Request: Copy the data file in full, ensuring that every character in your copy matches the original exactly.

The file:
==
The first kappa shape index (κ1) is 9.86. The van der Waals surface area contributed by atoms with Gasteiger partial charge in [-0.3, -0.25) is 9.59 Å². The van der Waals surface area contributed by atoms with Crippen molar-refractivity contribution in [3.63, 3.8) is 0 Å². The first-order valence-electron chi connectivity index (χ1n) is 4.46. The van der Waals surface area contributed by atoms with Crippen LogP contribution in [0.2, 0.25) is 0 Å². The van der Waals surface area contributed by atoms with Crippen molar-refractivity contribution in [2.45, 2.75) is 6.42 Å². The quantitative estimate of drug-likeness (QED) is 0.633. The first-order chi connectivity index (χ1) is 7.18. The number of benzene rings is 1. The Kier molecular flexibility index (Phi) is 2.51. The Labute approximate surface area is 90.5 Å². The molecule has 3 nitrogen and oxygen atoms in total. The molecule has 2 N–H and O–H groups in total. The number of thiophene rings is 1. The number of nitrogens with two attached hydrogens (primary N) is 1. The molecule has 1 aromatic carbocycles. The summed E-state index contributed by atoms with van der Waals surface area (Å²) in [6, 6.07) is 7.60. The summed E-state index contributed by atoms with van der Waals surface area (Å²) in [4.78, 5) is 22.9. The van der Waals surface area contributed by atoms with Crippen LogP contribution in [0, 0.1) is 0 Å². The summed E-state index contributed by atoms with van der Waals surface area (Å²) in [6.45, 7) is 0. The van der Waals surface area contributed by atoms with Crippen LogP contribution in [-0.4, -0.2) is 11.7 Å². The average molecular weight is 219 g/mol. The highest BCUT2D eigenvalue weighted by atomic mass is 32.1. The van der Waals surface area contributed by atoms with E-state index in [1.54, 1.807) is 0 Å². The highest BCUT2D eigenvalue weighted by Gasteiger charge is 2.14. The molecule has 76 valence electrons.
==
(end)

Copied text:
The first kappa shape index (κ1) is 9.86. The van der Waals surface area contributed by atoms with Gasteiger partial charge in [-0.3, -0.25) is 9.59 Å². The van der Waals surface area contributed by atoms with Crippen molar-refractivity contribution in [3.63, 3.8) is 0 Å². The first-order valence-electron chi connectivity index (χ1n) is 4.46. The van der Waals surface area contributed by atoms with Crippen LogP contribution in [0.2, 0.25) is 0 Å². The van der Waals surface area contributed by atoms with Crippen molar-refractivity contribution in [2.45, 2.75) is 6.42 Å². The quantitative estimate of drug-likeness (QED) is 0.633. The first-order chi connectivity index (χ1) is 7.18. The number of benzene rings is 1. The Kier molecular flexibility index (Phi) is 2.51. The Labute approximate surface area is 90.5 Å². The molecule has 3 nitrogen and oxygen atoms in total. The molecule has 2 N–H and O–H groups in total. The number of thiophene rings is 1. The number of nitrogens with two attached hydrogens (primary N) is 1. The molecule has 1 aromatic carbocycles. The summed E-state index contributed by atoms with van der Waals surface area (Å²) in [6, 6.07) is 7.60. The summed E-state index contributed by atoms with van der Waals surface area (Å²) in [4.78, 5) is 22.9. The van der Waals surface area contributed by atoms with Crippen LogP contribution in [0, 0.1) is 0 Å². The summed E-state index contributed by atoms with van der Waals surface area (Å²) in [6.45, 7) is 0. The van der Waals surface area contributed by atoms with Crippen LogP contribution in [-0.4, -0.2) is 11.7 Å². The average molecular weight is 219 g/mol. The highest BCUT2D eigenvalue weighted by atomic mass is 32.1. The van der Waals surface area contributed by atoms with E-state index in [1.54, 1.807) is 0 Å². The highest BCUT2D eigenvalue weighted by Gasteiger charge is 2.14. The molecule has 76 valence electrons.